After passing under the GW Parkway, the Pimmit Run track runs through one of the hike’s less pleasant sections. While the stream is pleasant enough, odors from the local sewage line abound, and, as of January 2016, one of the minor tributaries crossed was tinged with orange, oxidized iron. Fortunately, shortly after passing the trail’s first fork (stay right), the smells disappear and the trail enters a pretty stream valley with sloping hills on both sides. Outsized houses flank the valley on the left. Around ½ mile from the trailhead, hikers cut across a flat and woody floodplain, then hopscotch across a small flowing creek. After a short climb, the trail rises to a point about 20 feet above Pimmit Run, offering a nice view upstream.
Three-quarters of a mile from the start, the Pimmit Run Trail traverses a wobbly and rather precarious wooden bridge over a muddy ravine. By now the route is roughly level with GW Parkway, visible (and heard) across Pimmit Run. In the winter, a decent-sized patch of perennially green undergrowth at around 0.9 miles is a welcome sight. As of January 2015, one of the locals had placed a slew of lawn chairs and a hammock just beyond; down in the creekbed, sweeping branches and vines dangle above a minor rapid.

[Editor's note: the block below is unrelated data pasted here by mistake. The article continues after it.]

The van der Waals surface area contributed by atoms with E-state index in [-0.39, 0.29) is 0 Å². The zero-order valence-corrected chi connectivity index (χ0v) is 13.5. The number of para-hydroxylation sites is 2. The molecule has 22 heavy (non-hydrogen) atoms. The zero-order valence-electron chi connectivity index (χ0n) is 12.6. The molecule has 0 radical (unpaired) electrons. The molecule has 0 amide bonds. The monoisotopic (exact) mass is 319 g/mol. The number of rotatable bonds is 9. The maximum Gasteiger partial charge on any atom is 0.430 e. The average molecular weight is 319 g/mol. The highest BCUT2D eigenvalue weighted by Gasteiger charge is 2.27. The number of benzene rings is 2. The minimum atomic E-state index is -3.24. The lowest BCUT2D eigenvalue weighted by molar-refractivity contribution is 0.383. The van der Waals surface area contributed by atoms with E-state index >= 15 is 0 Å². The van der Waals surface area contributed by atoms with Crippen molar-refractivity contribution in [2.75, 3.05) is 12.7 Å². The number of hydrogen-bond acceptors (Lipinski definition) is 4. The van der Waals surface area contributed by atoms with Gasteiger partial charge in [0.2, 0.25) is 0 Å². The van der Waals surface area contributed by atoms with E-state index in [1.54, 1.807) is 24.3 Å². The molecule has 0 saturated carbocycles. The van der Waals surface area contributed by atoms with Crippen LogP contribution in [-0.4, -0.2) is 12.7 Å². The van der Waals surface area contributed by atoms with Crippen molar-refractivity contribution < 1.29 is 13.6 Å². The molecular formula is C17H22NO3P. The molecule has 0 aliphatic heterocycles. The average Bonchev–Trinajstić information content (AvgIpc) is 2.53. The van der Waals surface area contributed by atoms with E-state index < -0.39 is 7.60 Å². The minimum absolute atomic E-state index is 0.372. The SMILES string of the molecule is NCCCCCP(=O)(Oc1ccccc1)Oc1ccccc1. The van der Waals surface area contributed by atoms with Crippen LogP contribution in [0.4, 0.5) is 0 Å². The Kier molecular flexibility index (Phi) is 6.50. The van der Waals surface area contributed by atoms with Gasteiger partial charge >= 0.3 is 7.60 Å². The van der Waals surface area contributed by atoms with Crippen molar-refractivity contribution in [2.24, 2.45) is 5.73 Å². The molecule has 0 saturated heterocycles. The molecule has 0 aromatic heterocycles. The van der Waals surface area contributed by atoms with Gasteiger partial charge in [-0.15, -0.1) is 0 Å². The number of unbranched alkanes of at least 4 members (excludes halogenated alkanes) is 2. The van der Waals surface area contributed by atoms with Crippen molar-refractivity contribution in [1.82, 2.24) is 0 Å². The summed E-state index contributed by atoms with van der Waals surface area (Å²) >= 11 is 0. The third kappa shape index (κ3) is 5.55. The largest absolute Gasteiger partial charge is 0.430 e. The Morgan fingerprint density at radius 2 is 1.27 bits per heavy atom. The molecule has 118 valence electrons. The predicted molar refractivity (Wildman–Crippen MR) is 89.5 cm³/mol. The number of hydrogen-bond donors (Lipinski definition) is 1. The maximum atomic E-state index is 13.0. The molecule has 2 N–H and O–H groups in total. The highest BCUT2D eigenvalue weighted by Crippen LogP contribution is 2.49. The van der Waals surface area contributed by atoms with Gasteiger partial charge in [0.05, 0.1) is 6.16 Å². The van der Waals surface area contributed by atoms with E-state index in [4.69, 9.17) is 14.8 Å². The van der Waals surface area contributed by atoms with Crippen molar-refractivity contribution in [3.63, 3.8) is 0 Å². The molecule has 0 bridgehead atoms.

Visitors reach arguably the most picturesque spot of the hike after about one mile of hiking: here the waters of Pimmit Run tumble gracefully over a slab of sandstone, with a still and peaceful pool just beyond. At the top of a picture frame is a pretty bridge, reached after another 1/10 mile of walking. This is Kirby Road, marking the end of the first, 1.2-mile section.
Subsection 2: Kirby Road to Maddux Lane (0.7 mile)
Here the dusty trail gives way to smooth asphalt, surrounded by well-manicured grass and towering mansions (this is McLean, after all). Do not cross the aforementioned bridge; instead, continue down Kirby Road for a couple hundred yards to a second bridge. Turn left (at a set of six mailboxes) just before the crossing; here the (unmarked but obvious) Pimmit Run Trail continues.
By now, Pimmit Run proper has been left behind, and the rest of the hike follows Little Pimmit Run. The trail leaving the street rises to a point well above creek level; Kirby Road continues roughly parallel to the stream on the opposite side. Approximately 1.5 miles from the trailhead, Little Pimmit Run bends around a mighty boulder, the largest seen (by my eyes, at least) on the hike.